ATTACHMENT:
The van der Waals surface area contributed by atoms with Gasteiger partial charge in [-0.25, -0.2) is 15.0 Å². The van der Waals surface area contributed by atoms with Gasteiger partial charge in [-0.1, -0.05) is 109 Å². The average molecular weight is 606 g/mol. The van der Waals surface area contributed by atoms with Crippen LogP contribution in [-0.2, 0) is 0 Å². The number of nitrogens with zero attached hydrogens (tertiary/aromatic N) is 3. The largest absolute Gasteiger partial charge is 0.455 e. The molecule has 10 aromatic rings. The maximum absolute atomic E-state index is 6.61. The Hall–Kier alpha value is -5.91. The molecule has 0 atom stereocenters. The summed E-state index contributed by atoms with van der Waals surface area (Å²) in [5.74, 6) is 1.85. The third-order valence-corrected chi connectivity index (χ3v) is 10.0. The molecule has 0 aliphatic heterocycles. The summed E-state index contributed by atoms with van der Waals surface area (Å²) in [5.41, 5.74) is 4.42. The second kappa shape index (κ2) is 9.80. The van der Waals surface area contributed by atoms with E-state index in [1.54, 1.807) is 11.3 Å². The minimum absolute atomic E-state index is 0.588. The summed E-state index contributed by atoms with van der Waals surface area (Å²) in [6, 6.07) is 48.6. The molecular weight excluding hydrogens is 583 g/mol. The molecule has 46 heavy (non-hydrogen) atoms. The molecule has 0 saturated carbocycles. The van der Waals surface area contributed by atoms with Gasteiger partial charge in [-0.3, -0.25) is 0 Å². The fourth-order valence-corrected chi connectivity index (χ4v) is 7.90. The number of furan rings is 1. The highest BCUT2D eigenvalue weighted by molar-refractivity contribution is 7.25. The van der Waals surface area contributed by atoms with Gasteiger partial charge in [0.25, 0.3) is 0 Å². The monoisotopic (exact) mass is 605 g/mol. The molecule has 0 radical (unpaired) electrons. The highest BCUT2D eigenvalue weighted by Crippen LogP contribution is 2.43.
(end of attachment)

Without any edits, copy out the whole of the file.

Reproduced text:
The van der Waals surface area contributed by atoms with Gasteiger partial charge in [-0.25, -0.2) is 15.0 Å². The van der Waals surface area contributed by atoms with Gasteiger partial charge in [-0.1, -0.05) is 109 Å². The average molecular weight is 606 g/mol. The van der Waals surface area contributed by atoms with Crippen LogP contribution in [-0.2, 0) is 0 Å². The number of nitrogens with zero attached hydrogens (tertiary/aromatic N) is 3. The largest absolute Gasteiger partial charge is 0.455 e. The molecule has 10 aromatic rings. The maximum absolute atomic E-state index is 6.61. The Hall–Kier alpha value is -5.91. The molecule has 0 atom stereocenters. The summed E-state index contributed by atoms with van der Waals surface area (Å²) in [5.74, 6) is 1.85. The third-order valence-corrected chi connectivity index (χ3v) is 10.0. The molecule has 0 aliphatic heterocycles. The summed E-state index contributed by atoms with van der Waals surface area (Å²) in [5.41, 5.74) is 4.42. The second kappa shape index (κ2) is 9.80. The van der Waals surface area contributed by atoms with E-state index in [1.54, 1.807) is 11.3 Å². The minimum absolute atomic E-state index is 0.588. The summed E-state index contributed by atoms with van der Waals surface area (Å²) in [6, 6.07) is 48.6. The molecular weight excluding hydrogens is 583 g/mol. The molecule has 46 heavy (non-hydrogen) atoms. The molecule has 0 saturated carbocycles. The van der Waals surface area contributed by atoms with Gasteiger partial charge in [-0.3, -0.25) is 0 Å². The fourth-order valence-corrected chi connectivity index (χ4v) is 7.90. The number of furan rings is 1. The highest BCUT2D eigenvalue weighted by molar-refractivity contribution is 7.25. The van der Waals surface area contributed by atoms with Gasteiger partial charge in [0.25, 0.3) is 0 Å². The monoisotopic (exact) mass is 605 g/mol. The molecule has 0 radical (unpaired) electrons. The highest BCUT2D eigenvalue weighted by Crippen LogP contribution is 2.43.